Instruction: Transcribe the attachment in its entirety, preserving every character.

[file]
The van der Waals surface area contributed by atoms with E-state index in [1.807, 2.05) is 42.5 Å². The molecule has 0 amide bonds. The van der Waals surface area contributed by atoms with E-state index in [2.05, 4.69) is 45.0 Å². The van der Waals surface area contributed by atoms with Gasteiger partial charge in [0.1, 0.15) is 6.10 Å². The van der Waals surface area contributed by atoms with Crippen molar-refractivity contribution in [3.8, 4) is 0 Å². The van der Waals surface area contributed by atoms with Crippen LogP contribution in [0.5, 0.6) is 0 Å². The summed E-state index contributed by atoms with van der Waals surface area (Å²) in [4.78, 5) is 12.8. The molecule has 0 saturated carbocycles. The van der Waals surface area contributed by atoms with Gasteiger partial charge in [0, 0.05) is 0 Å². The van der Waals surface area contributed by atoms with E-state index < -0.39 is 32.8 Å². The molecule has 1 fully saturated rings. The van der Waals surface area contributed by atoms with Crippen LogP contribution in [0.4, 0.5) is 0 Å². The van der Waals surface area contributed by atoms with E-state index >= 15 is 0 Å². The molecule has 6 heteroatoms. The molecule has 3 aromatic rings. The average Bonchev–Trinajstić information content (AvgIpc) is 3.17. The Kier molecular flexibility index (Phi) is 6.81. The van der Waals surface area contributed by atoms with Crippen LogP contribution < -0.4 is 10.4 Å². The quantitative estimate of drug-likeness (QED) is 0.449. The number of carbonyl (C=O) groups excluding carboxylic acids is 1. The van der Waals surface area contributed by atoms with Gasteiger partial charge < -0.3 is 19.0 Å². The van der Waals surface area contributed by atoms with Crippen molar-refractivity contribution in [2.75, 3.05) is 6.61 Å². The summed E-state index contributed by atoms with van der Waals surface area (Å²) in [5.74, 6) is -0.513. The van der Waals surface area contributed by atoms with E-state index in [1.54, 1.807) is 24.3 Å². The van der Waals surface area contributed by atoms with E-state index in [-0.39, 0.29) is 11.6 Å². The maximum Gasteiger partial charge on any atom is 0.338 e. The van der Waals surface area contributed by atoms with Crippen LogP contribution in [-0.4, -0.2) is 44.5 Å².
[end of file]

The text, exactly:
The van der Waals surface area contributed by atoms with E-state index in [1.807, 2.05) is 42.5 Å². The molecule has 0 amide bonds. The van der Waals surface area contributed by atoms with E-state index in [2.05, 4.69) is 45.0 Å². The van der Waals surface area contributed by atoms with Gasteiger partial charge in [0.1, 0.15) is 6.10 Å². The van der Waals surface area contributed by atoms with Crippen molar-refractivity contribution in [3.8, 4) is 0 Å². The van der Waals surface area contributed by atoms with Crippen LogP contribution in [0.5, 0.6) is 0 Å². The summed E-state index contributed by atoms with van der Waals surface area (Å²) in [4.78, 5) is 12.8. The molecule has 0 saturated carbocycles. The van der Waals surface area contributed by atoms with Gasteiger partial charge in [0, 0.05) is 0 Å². The van der Waals surface area contributed by atoms with E-state index < -0.39 is 32.8 Å². The molecule has 1 fully saturated rings. The van der Waals surface area contributed by atoms with Crippen LogP contribution in [0.4, 0.5) is 0 Å². The van der Waals surface area contributed by atoms with E-state index >= 15 is 0 Å². The molecule has 6 heteroatoms. The molecule has 3 aromatic rings. The average Bonchev–Trinajstić information content (AvgIpc) is 3.17. The Kier molecular flexibility index (Phi) is 6.81. The van der Waals surface area contributed by atoms with Crippen LogP contribution < -0.4 is 10.4 Å². The quantitative estimate of drug-likeness (QED) is 0.449. The number of carbonyl (C=O) groups excluding carboxylic acids is 1. The van der Waals surface area contributed by atoms with Gasteiger partial charge < -0.3 is 19.0 Å². The van der Waals surface area contributed by atoms with Crippen molar-refractivity contribution in [2.75, 3.05) is 6.61 Å². The summed E-state index contributed by atoms with van der Waals surface area (Å²) in [5.74, 6) is -0.513. The van der Waals surface area contributed by atoms with E-state index in [1.54, 1.807) is 24.3 Å². The van der Waals surface area contributed by atoms with E-state index in [-0.39, 0.29) is 11.6 Å². The maximum Gasteiger partial charge on any atom is 0.338 e. The van der Waals surface area contributed by atoms with Crippen LogP contribution in [-0.4, -0.2) is 44.5 Å².